In step 250, one or more hash values are generated from character sequences that are contained in the email document between the selected beginning and ending token values (i.e., a token value selected from a beginning portion forms a truncation point at the beginning of the email document and a token value selected from an ending portion forms a truncation point at the ending of the email document such that a hash is generated from the contents contained between the beginning and ending truncation points). FIG. 7 illustrates exemplary character sequences from possible combinations of beginning and ending tokens (i.e., beginning and ending truncation points). For example, truncated character sequence 701A found in email 301A is created using beginning token 25 (Jane) and ending token 26 (dog). Similarly, truncated character sequence 701B is created using beginning token 33 (The) and ending token 26 (dog). This example is further illustrated in FIG. 8 where truncated character sequences 701 A, B, C, and D are underlined within email documents 301A and 301B. As depicted, truncated character sequences 701B and 701D contain the same words, while truncated character sequences 710A and 710C do not. It is noted that other truncated character sequences (not depicted in FIG. 7 and FIG. 8) can be created using the various beginning and ending tokens. It is also noted that in some embodiments, hash values may be generated including the words (or character sequences) that created the truncation points, while others may not.
One embodiment for generating hash values in step 250 is depicted in FIG. 9. In this example, the token values (generated in step 220) of words that are contained between beginning and ending truncations points (generated in step 230 and 240) are summed to create hash values. Generally speaking, a “hash function” is any function that has a mapping of an input to a number (i.e., hash value). Thus, in various embodiments, specific hashing algorithms such as an MD5 hash, a SHA-1 hash, etc may be used. Accordingly, in some embodiments, the hash values generated in step 250 may be based upon a function that is independent of the token values generated in step 220.
In step 260, the hash values generated in step 250 are compared for equivalency. As shown in FIG. 9, truncated character sequences 701B and 701D have the same content, and thus an equivalent hash value (e.g., “464” in this example) is generated for each. On the other hand, truncated character sequences 701A and 710C do not contain the same content, and thus different hash values (e.g., “534” and “640”, respectively) are generated. Based on this hash value comparison, a similarity indication is generated.
It is noted that similarity detection code 130 may generate the similarity indication in a variety of ways. In some embodiments, the similarity indication may indicate that the email documents being analyzed are similar (or possibly similar) if any hash values resulting from the truncated character sequences in the different documents match. In yet other embodiments, the similarity indication may indicate that a similarity exists only if all hash values generated for the truncated character sequences in the different documents match. In various embodiments, similarity detection code 130 may be programmable by a user who can specify by input a minimum number of hash values that must match to cause an indication of similarity to be output. It is noted that the similarity indication may alternatively indicate that a dissimilarity exists between documents based on the result of the comparison performed in step 260.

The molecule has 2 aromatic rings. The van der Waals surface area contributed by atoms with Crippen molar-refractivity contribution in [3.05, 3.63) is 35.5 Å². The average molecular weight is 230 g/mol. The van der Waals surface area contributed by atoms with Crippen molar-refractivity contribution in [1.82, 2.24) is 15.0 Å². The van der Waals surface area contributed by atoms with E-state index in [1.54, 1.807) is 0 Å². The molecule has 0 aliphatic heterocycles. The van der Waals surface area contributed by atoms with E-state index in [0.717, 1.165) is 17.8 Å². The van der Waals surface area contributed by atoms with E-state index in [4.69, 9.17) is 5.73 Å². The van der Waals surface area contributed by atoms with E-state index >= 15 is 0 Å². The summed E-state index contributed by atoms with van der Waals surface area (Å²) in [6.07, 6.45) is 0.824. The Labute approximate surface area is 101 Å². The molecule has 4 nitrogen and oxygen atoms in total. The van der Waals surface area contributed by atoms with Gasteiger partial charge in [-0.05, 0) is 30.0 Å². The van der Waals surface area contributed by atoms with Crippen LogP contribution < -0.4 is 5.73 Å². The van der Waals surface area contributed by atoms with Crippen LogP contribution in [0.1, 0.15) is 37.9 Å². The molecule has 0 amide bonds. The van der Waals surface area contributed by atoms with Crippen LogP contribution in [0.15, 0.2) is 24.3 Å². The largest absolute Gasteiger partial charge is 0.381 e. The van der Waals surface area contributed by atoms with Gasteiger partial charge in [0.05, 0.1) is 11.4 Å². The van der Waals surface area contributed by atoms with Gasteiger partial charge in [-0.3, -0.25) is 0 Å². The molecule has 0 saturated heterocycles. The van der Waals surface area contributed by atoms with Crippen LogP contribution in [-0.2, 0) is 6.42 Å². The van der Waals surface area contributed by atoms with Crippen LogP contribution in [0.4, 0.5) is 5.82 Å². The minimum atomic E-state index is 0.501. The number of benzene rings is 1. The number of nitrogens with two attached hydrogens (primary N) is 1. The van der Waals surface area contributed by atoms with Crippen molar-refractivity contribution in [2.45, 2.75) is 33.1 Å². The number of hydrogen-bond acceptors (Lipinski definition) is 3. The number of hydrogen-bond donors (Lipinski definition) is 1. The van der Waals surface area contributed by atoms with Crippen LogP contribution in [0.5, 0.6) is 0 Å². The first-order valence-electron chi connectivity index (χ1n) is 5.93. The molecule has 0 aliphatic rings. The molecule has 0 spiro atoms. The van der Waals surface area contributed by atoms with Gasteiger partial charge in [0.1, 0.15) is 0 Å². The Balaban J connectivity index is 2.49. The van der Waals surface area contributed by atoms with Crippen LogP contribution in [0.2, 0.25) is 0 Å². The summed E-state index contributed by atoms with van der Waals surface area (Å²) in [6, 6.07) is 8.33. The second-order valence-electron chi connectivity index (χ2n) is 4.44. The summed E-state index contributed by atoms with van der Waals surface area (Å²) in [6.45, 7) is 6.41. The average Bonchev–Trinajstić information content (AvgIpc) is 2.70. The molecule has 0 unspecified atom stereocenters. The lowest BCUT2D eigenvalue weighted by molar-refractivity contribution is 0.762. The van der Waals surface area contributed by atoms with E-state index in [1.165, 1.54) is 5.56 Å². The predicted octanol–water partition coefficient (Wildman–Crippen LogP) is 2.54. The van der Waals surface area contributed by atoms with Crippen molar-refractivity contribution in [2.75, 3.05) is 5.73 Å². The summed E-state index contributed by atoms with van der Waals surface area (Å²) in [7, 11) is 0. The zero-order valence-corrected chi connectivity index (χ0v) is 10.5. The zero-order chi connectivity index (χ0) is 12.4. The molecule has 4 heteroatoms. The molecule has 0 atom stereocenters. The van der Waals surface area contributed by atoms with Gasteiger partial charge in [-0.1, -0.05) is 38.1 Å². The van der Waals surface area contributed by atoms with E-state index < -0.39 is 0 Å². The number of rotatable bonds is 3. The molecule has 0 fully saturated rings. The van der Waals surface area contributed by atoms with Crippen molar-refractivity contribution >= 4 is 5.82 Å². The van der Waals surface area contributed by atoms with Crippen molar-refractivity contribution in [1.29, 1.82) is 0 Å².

Although in the embodiment described above token values and beginning/ending truncation points are generated on a word-by-word basis, other embodiments are also possible. For example, token values and truncation points may be created for other predetermined sequences of characters, such as each sentence, paragraph, or any other grouping of characters. It is noted that the term “character” as used herein is not limited to a letter; it may include numbers, symbols, punctuation, etc. Thus, in some embodiments, token values may be generated for character sequences that include punctuation or other symbols.
It is noted that in other embodiments beginning/ending truncations points may be generated in steps 230 and 240 using different techniques. For example, in one embodiment, rather than selecting a truncation point based on a minimum token value, other sliding window based functions may be applied. In yet other embodiments, other methodical functions may be applied to the token values to yield truncation points based on resultant values (e.g. generating truncation points based on odd numbered token values in beginning and ending portions of an email document).
Although specific embodiments have been described above, these embodiments are not intended to limit the scope of the present disclosure, even where only a single embodiment is described with respect to a particular feature. Examples of features provided in the disclosure are intended to be illustrative rather than restrictive unless stated otherwise. The above description is intended to cover such alternatives, modifications, and equivalents as would be apparent to a person skilled in the art having the benefit of this disclosure.
The scope of the present disclosure includes any feature or combination of features disclosed herein (either explicitly or implicitly), or any generalization thereof, whether or not it mitigates any or all of the problems addressed by various described embodiments. Accordingly, new claims may be formulated during prosecution of this application (or an application claiming priority thereto) to any such combination of features. In particular, with reference to the appended claims, features from dependent claims may be combined with those of the independent claims and features from respective independent claims may be combined in any appropriate manner and not merely in the specific combinations enumerated in the appended claims.